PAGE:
The Detroit Board of Commerce Americanization Committee, in an effort to increase the attendance in the new term of the public evening schools, recently carried out the following city-wide campaign:

(1) 80,000 handbills printed in seven languages were given out at public offices and at more than 100 factories by Boy Scouts.

(2) 600 window cards were placed in stores in the foreign districts by school children.

(3) 800 maps showing the location of public evening schools were distributed among the plants.

(4) 80 large companies were requested to print and distribute to their men a statement of policy concerning attendance of their men at night school. In addition to an endorsement of the policy of the dependence of advancement in the factory on attendance at the schools, the statement concluded:

“If it should become necessary to reduce our force at any future time, we will endeavor to retain a man with a good night school record in preference to a man not attending school.”

(5) 175 letters were sent to factories outlining the plan of co-operation with the schools and giving material for bulletin boards.

(6) A mass meeting was held on January 5, to which were invited the 9,000 men who took out their first papers during 1916.

(7) A mass meeting was held in the Jewish synagogue to boost the four new evening schools opened in the Jewish section.

(8) Publicity material was sent to foreign papers and information to churches.

(9) A series of news stories was sent to the English newspapers.

Alexander Mark's translation of Rabbi Jehiel Nissum da Pasa’s “Compendium of Jewish Laws of Usury,” with comments, appears in the current number of the American Economic Review" under the title, “Description of the Bills of Exchange, 1559.”


The Relation of the History Cumrriculum to Vocational Training in the High Schools


When I first began thinking about what history a student in the vocational courses should take, the question occurred to me—what history as now offered do students take in the different courses of study in our high schools? To get some facts of some sort as a foundation for reasoning to a conclusion as to what history courses should be offered or required, I, with the co-operation of my colleagues in North High School, made a survey of graduates and present students of that school by courses of study to ascertain just what history is being taken by students in the different courses. I shall state some conclusions from that study as a basis for further discussion of this subject.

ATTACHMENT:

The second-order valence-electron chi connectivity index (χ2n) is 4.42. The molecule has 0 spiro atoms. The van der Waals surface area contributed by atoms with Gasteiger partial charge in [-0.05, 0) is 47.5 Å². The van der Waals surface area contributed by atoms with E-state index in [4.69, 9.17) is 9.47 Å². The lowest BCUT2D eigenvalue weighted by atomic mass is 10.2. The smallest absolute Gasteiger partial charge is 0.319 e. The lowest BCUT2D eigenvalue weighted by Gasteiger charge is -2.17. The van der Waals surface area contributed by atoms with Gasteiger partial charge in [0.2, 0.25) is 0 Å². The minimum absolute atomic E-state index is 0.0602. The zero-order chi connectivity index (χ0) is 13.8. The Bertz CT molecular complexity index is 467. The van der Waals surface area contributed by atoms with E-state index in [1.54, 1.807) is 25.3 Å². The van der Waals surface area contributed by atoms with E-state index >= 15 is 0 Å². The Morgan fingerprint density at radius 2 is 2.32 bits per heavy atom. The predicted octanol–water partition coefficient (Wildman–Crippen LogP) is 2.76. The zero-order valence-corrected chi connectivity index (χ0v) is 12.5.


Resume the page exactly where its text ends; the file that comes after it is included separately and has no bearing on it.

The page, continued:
For the benefit of those teachers who may not be familiar with our courses as now provided in Minneapolis, I will say that there are seven courses of study, viz.: Manual training, commercial, home economics, Latin, modern language, general, and arts. The pupil elects his course of study upon his entrance to the high school. We offer the following history courses in connection with these courses of study: One year each of ancient, medieval and modern, English, including American colonial history, general, and commercial, and one-half year of civics and economics, and United States history since 1783. No history at all is required in the manual training, home economics or arts courses, but practically all history courses are elective. In the commercial course we require a year of general history, a year of commercial history and one-half year of civics. In the general course we require a year of general history or a year of Greek and Roman, together with United States history and civics, practically all other courses being elective. In the Latin course we require Greek and Roman; in the modern language course we require in addition to Greek and Roman a year of medieval and modern, the other courses being elective, except general and commercial. These courses of study are being revised and will no doubt be materially changed.

From the survey mentioned above, certain facts stand out more or less clearly: One of such facts which will have a bearing upon the subject under discussion is that there is a marked tendency, where the students have an option between the one year course in general history and the two year course in ancient and medieval and modern history, for the student to elect the longer course, and this is done in an increasing amount in succeeding years since that option has been permitted. Another fact of interest is that in those courses where no history is required, where stu

1 Read at the History Section of the Minnesota Educational Association at St. Paul, Minn., November 2, 1916.